Luckily Saturday wasn’t the only beautiful day we’ve had this week. Thursday was another impeccable Fall day. When I went to my first class, the fog hadn’t yet blown off, so there was no way to see how great it would be. Then about half way through my second class (Shakespeare), I had this unbelievably rare urge to go for a run. Ab Ripper X aside, let’s just say I’ve been skimping on the working out. But, before we get to the bizarre athletic urge, let’s talk about Shakespeare.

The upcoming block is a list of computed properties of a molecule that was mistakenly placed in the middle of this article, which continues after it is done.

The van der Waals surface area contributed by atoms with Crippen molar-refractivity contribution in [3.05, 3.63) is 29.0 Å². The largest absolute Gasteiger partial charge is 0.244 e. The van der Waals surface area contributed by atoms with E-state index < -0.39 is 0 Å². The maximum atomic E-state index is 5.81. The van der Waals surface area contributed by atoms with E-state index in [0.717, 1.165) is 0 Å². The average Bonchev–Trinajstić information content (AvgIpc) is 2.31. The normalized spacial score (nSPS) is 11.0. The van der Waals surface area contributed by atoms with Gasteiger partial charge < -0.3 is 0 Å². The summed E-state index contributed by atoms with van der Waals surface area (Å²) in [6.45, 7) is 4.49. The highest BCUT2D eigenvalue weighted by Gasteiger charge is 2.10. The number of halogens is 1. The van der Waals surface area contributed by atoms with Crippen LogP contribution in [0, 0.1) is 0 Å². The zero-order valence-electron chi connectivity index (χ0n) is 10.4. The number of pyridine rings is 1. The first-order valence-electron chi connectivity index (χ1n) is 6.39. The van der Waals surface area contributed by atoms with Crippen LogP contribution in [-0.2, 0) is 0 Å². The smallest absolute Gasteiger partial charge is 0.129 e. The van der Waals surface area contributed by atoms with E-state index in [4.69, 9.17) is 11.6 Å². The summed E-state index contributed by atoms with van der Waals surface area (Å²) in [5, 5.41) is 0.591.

An English class that takes place in Merrill (that’s the science building), Shakespeare might be my favorite class this semester. It’s always interactive (there are 17 of us in the class) and Professor Berek is engaging and fun, but just to make sure everyone gets even more in touch with the bard, one of our assignments is to act out a scene from one of the plays. This week’s group did a really interesting take on the Mousetrap scene from Hamlet, where they recorded their voices during the play within the play so that the audience (the rest of the class) would focus on the idea of performance and who was watching whom during the scene. I did my own scene a couple weeks ago (from Henry IV, Part 1), and let’s just say that my acting certainly hasn’t improved since those mandatory middle school plays. But, on the bright side I really think I’ve been able to get a lot more out of the plays by performing and seeing others perform because it truly makes you focus on the process of acting and what it means to see a play live as opposed to just reading about it.